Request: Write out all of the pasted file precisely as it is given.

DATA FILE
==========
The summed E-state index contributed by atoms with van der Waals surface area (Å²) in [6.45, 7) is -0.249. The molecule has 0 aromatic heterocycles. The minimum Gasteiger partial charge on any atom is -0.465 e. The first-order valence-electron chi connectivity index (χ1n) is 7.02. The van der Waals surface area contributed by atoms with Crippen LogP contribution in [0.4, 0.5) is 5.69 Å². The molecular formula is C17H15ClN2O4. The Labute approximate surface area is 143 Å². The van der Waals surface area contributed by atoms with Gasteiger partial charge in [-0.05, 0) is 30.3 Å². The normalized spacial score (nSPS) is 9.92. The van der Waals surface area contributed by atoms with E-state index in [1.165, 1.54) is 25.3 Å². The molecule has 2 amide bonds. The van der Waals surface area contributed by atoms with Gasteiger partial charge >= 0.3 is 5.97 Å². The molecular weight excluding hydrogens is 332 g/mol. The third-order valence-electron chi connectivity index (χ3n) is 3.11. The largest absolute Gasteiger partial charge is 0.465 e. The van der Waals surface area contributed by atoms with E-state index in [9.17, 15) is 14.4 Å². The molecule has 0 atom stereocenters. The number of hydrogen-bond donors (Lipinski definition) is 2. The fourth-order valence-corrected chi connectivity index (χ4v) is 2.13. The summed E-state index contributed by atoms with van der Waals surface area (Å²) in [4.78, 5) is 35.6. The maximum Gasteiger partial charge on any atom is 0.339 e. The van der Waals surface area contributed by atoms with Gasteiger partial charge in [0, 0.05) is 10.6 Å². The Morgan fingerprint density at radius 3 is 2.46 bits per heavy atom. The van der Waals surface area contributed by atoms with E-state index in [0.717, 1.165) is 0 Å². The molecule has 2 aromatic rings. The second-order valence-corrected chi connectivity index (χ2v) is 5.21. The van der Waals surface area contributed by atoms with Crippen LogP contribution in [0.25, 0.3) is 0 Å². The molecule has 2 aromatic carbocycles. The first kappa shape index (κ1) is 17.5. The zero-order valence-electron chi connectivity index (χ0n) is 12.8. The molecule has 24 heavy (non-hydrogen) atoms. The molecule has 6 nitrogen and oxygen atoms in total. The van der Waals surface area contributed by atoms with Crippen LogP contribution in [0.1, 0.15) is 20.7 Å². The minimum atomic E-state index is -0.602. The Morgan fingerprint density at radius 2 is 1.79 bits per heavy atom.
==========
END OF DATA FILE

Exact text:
The summed E-state index contributed by atoms with van der Waals surface area (Å²) in [6.45, 7) is -0.249. The molecule has 0 aromatic heterocycles. The minimum Gasteiger partial charge on any atom is -0.465 e. The first-order valence-electron chi connectivity index (χ1n) is 7.02. The van der Waals surface area contributed by atoms with Crippen LogP contribution in [0.4, 0.5) is 5.69 Å². The molecular formula is C17H15ClN2O4. The Labute approximate surface area is 143 Å². The van der Waals surface area contributed by atoms with Gasteiger partial charge in [-0.05, 0) is 30.3 Å². The normalized spacial score (nSPS) is 9.92. The van der Waals surface area contributed by atoms with E-state index in [1.165, 1.54) is 25.3 Å². The molecule has 2 amide bonds. The van der Waals surface area contributed by atoms with Gasteiger partial charge >= 0.3 is 5.97 Å². The molecular weight excluding hydrogens is 332 g/mol. The third-order valence-electron chi connectivity index (χ3n) is 3.11. The largest absolute Gasteiger partial charge is 0.465 e. The van der Waals surface area contributed by atoms with E-state index in [9.17, 15) is 14.4 Å². The molecule has 0 atom stereocenters. The number of hydrogen-bond donors (Lipinski definition) is 2. The fourth-order valence-corrected chi connectivity index (χ4v) is 2.13. The summed E-state index contributed by atoms with van der Waals surface area (Å²) in [4.78, 5) is 35.6. The maximum Gasteiger partial charge on any atom is 0.339 e. The van der Waals surface area contributed by atoms with Gasteiger partial charge in [0, 0.05) is 10.6 Å². The Morgan fingerprint density at radius 3 is 2.46 bits per heavy atom. The van der Waals surface area contributed by atoms with E-state index in [0.717, 1.165) is 0 Å². The molecule has 2 aromatic rings. The second-order valence-corrected chi connectivity index (χ2v) is 5.21. The van der Waals surface area contributed by atoms with Crippen LogP contribution in [0.25, 0.3) is 0 Å². The molecule has 2 aromatic carbocycles. The first kappa shape index (κ1) is 17.5. The zero-order valence-electron chi connectivity index (χ0n) is 12.8. The molecule has 24 heavy (non-hydrogen) atoms. The molecule has 6 nitrogen and oxygen atoms in total. The van der Waals surface area contributed by atoms with Crippen LogP contribution in [0.1, 0.15) is 20.7 Å². The minimum atomic E-state index is -0.602. The Morgan fingerprint density at radius 2 is 1.79 bits per heavy atom.